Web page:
We all love a new kitchen and when looking for a new property it is often the one room in the house that can swing the decision-making process. However, does a new and modern kitchen really add that much value? Or is it just a “nice to have”?
The National Association for Estate Agents (NAEA) states that if you have plans to improve just one room before you put your home up for sale, that room should be the kitchen. They estimate that improving the kitchen can add anywhere from 5 to 10% to the value of your home – depending on the quality of the renovation. On an average £250,000 home – that is a significant amount of money.
However, making sure the kitchen improvement is right for your target market is the first step towards all the lovely extra cash. So take note of some of our tips for installing the perfect kitchen that your buyers will love:
Plan your new kitchen carefully
This means designing it so it is efficient to use (remember the sink, cooker and fridge triangle), easy to keep clean and provides plenty of workspace. A kitchen supplier will usually do the design for you at no cost and this gives you the ability to truly visualise how the kitchen will work in a practical sense.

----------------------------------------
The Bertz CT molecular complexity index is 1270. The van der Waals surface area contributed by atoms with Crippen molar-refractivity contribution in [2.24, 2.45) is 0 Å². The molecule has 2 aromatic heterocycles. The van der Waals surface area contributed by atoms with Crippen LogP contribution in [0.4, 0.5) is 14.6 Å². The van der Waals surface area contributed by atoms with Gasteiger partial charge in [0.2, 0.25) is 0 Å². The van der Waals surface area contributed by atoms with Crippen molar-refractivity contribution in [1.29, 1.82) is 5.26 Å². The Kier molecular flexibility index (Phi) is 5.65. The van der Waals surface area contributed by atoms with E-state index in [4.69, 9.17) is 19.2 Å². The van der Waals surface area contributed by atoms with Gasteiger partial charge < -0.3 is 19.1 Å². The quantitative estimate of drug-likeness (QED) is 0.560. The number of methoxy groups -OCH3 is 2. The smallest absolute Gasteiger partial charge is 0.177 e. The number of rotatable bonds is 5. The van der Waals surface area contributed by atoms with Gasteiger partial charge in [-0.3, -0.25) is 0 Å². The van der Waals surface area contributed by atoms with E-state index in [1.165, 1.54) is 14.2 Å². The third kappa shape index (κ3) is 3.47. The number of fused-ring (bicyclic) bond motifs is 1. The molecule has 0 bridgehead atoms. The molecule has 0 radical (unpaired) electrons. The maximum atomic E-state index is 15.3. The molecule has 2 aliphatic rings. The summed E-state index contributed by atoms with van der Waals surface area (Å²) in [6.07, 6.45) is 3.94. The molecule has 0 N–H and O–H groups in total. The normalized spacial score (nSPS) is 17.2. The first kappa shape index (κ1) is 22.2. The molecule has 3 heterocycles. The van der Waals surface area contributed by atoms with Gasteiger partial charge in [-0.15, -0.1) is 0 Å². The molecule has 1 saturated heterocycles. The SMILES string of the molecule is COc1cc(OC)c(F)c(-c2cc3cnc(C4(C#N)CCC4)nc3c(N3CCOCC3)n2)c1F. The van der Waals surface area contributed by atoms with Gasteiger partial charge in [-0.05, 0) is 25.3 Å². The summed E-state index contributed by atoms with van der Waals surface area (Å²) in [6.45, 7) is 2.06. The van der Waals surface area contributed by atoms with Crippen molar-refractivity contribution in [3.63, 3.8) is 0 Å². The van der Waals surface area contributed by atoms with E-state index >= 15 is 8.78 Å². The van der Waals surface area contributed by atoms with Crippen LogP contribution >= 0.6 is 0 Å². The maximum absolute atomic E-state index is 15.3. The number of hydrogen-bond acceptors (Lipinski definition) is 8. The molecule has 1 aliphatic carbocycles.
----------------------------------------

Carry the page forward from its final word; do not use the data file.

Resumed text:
Ensure you are doing everything by the book
You need to be sure that the electrics are signed off and that any changes do not run contrary to Buildings Regulations. Your local council or Building Control office will be able to help you if you are unsure. A kitchen is a designated special area for electrics – so any changes need to be done by a professional.
Keep it neutral
Your buyers may not be as bold as you are. While you want your kitchen to stand out from others, you still want them to be able to imagine themselves using and living with your kitchen. They won’t want to make huge changes, so if you want splashes of colour, use them where they can be changed easily such as the window blinds or painted walls. A white or cream kitchen is loved by most people.
Choose the right kitchen for your home
You need a kitchen that meets the needs of your home. This means a traditional kitchen for a period home, a larger kitchen with plenty of storage for a family home, a kitchen with lots of gadgets for a high-value home and a basic kitchen for a first-time buyer. Tailor your new kitchen to meet the needs of your buyer and to fit in with your house.
Keep that 5% increase in value figure in your mind and don’t go spending the entire 5% on the kitchen, as you’ll only break even. You are renovating the kitchen for your buyers, not for yourself. Your budget should always be on your mind.
Improving your kitchen is an easy way to get those buyers interested in your home and you could even make a profit. Just stick to the rules and don’t overdo it or forget to get all the right regulations approvals.